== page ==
"Mind if I watch you build them?"

"Sure, but it may become tedious." Right. How often does a die-hard golfer get to watch his clubs being born?

David began by selecting shafts. Then he bent and rotated them, identifying their spines. I had heard about this, but never understood. "Aren't all steel shafts consistent?"

"No. When you flex each shaft, you'll find places of increased or diminished resistance. Most manufactures just stick shafts into their club heads without regard for how they bend. As a result, all clubs in a set perform differently. We need to find the optimum flex points for each shaft, and then assemble them. That's what we call 'spining'"

Next, David locked the butt of every shaft and head assembly into a flex frequency analyzer. One at a time, he pulled down and then released them. If, after several seconds, a club strayed from its direct up and down motion along the spine angle, he twisted the head and tried again. "We're looking for uniformity. We want torque, not twist, at impact. Every club must react predictably. We want perfect oscillation in a vertical and horizontal plane, relative to the flight of the ball."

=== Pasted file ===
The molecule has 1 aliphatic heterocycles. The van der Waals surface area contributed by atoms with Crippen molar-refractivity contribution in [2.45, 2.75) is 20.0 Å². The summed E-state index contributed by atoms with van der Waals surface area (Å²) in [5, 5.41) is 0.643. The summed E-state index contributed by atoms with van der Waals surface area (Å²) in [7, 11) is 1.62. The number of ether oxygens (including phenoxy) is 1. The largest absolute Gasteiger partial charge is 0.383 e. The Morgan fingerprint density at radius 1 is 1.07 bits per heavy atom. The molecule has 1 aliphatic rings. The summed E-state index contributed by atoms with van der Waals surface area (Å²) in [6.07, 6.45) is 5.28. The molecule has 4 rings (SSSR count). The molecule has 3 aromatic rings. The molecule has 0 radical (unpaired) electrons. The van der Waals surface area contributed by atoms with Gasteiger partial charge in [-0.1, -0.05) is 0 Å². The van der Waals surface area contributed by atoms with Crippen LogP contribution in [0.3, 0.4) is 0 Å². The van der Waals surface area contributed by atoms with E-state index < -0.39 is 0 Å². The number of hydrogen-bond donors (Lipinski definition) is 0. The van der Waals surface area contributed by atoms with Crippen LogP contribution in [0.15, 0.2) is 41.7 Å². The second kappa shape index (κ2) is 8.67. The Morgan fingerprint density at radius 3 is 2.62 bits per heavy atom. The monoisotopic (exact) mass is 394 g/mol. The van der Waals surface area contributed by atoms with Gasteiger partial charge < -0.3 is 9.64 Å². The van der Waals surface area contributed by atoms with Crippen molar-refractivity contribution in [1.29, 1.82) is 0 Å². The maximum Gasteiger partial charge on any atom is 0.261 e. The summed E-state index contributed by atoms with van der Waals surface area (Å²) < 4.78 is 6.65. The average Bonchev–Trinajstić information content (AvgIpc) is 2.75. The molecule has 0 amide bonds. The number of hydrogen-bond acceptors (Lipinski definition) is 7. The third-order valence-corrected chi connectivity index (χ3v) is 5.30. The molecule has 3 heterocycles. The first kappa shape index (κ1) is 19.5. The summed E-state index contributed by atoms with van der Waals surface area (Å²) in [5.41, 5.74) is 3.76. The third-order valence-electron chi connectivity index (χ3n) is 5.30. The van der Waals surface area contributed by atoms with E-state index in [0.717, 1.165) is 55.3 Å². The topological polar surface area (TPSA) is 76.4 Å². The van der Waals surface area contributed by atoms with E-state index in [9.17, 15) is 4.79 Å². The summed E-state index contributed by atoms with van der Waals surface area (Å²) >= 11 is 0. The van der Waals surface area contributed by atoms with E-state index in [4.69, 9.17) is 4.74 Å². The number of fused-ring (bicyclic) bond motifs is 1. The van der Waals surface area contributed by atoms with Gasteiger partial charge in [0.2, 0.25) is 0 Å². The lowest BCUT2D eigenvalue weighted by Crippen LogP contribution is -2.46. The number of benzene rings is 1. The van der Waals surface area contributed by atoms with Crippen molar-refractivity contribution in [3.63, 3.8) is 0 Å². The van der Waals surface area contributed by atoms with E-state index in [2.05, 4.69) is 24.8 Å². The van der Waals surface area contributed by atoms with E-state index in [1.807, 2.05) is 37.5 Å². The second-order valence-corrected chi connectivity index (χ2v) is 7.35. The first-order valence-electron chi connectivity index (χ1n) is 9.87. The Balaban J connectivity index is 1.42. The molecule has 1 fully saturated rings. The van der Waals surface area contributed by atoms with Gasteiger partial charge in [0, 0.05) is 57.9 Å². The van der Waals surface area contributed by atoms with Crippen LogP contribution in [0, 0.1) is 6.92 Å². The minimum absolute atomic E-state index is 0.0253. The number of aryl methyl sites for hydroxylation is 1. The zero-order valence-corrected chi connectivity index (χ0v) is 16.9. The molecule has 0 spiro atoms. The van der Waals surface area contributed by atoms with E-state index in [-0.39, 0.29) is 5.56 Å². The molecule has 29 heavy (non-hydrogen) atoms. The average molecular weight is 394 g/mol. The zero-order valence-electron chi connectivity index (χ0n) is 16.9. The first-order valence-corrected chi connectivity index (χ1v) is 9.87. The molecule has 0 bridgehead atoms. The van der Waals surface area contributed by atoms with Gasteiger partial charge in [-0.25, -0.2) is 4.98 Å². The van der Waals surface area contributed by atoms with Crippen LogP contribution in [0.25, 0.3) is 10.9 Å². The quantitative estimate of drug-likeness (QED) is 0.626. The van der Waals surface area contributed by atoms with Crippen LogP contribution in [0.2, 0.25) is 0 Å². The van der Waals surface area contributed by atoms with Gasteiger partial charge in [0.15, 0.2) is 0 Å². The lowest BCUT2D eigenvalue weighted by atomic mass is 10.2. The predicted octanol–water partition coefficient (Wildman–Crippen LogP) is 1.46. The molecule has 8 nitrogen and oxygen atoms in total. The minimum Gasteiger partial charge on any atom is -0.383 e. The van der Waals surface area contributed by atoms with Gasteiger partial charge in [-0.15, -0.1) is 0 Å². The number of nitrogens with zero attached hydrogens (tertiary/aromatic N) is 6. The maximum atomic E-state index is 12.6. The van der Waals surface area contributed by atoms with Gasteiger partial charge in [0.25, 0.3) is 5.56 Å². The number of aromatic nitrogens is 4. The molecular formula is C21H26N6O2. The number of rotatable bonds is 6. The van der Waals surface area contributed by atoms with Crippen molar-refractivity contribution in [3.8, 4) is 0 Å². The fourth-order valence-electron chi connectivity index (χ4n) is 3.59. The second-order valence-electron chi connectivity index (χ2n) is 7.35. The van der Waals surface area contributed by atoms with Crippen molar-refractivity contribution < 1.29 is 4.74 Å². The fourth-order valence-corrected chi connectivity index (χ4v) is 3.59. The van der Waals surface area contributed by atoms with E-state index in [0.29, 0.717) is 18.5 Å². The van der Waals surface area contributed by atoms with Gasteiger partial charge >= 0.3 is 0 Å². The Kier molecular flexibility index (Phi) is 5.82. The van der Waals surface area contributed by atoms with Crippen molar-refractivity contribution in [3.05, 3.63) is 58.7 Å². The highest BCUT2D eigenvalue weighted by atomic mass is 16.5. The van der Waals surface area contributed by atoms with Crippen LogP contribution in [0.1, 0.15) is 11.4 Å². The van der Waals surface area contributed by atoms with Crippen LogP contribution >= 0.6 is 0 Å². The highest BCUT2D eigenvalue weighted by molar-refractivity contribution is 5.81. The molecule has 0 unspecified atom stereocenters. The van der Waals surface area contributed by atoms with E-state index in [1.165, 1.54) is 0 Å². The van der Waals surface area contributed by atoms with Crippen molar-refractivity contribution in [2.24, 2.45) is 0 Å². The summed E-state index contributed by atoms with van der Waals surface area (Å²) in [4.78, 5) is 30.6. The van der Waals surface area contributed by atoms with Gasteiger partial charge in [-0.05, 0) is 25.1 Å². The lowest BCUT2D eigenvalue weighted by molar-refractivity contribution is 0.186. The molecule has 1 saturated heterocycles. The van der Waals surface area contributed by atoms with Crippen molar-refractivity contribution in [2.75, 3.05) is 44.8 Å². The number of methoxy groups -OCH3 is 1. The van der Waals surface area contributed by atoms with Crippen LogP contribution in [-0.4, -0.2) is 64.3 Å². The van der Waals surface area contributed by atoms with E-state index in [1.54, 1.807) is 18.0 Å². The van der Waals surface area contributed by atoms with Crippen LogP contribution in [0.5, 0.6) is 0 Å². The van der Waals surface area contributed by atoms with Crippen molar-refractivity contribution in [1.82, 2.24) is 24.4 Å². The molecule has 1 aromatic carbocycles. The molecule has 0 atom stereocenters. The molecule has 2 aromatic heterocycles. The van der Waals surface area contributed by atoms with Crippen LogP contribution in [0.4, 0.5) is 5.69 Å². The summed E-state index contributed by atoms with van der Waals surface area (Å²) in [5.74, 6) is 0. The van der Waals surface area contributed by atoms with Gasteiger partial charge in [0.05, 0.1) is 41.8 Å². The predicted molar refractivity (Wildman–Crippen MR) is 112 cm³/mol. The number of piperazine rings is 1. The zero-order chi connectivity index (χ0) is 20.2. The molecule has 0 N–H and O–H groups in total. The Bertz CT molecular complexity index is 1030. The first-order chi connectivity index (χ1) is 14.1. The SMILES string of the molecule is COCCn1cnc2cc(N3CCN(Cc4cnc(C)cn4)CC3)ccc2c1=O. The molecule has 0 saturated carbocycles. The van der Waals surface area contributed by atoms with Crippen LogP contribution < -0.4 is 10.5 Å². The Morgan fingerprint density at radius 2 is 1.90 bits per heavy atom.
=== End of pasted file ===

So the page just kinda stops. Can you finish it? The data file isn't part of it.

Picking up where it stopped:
He almost lost me with that one.

"We 're factoring in how the club droops during a swing. Gravity has an influence. That's why it's so important to find the spine, and then build around it. If we don't the club will twist a little at impact, and your ball won't fly as straight. Humans are inconsistent. They do not need golf clubs adding to their swing faults."

After cutting the shafts to precise lengths, David weighted each iron. "What's your preference?"

I produced my formerly favorite club---a seven iron at D-2. David duplicated it by adding weights inside the new shaft, and adjusted through the set.